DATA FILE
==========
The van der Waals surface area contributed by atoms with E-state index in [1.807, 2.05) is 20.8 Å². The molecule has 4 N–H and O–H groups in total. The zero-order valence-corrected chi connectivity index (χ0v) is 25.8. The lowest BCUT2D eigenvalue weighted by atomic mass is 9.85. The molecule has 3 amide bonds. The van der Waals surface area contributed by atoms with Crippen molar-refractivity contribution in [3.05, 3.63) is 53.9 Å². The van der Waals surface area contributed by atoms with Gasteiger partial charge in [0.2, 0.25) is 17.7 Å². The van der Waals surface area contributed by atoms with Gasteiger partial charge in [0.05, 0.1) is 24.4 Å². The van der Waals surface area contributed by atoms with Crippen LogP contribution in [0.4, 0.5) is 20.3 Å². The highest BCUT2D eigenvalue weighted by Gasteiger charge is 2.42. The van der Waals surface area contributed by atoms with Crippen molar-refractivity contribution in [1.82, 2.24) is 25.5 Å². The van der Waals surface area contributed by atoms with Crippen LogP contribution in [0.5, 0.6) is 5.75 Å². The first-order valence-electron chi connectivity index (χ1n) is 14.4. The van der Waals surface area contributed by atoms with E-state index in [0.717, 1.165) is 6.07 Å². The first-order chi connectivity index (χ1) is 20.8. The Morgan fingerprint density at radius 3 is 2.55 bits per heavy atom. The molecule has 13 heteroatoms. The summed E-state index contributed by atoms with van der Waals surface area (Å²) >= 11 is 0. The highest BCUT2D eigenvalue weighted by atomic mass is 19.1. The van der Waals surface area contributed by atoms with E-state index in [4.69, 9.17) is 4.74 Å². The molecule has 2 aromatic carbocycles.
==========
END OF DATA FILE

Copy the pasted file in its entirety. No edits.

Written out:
The van der Waals surface area contributed by atoms with E-state index in [1.807, 2.05) is 20.8 Å². The molecule has 4 N–H and O–H groups in total. The zero-order valence-corrected chi connectivity index (χ0v) is 25.8. The lowest BCUT2D eigenvalue weighted by atomic mass is 9.85. The molecule has 3 amide bonds. The van der Waals surface area contributed by atoms with Crippen molar-refractivity contribution in [3.05, 3.63) is 53.9 Å². The van der Waals surface area contributed by atoms with Gasteiger partial charge in [0.2, 0.25) is 17.7 Å². The van der Waals surface area contributed by atoms with Gasteiger partial charge in [0.05, 0.1) is 24.4 Å². The van der Waals surface area contributed by atoms with Crippen LogP contribution in [0.4, 0.5) is 20.3 Å². The highest BCUT2D eigenvalue weighted by Gasteiger charge is 2.42. The van der Waals surface area contributed by atoms with Crippen molar-refractivity contribution in [1.82, 2.24) is 25.5 Å². The van der Waals surface area contributed by atoms with Crippen LogP contribution in [0.5, 0.6) is 5.75 Å². The first-order valence-electron chi connectivity index (χ1n) is 14.4. The van der Waals surface area contributed by atoms with E-state index in [0.717, 1.165) is 6.07 Å². The first-order chi connectivity index (χ1) is 20.8. The Morgan fingerprint density at radius 3 is 2.55 bits per heavy atom. The molecule has 13 heteroatoms. The summed E-state index contributed by atoms with van der Waals surface area (Å²) >= 11 is 0. The highest BCUT2D eigenvalue weighted by atomic mass is 19.1. The van der Waals surface area contributed by atoms with E-state index in [4.69, 9.17) is 4.74 Å². The molecule has 2 aromatic carbocycles.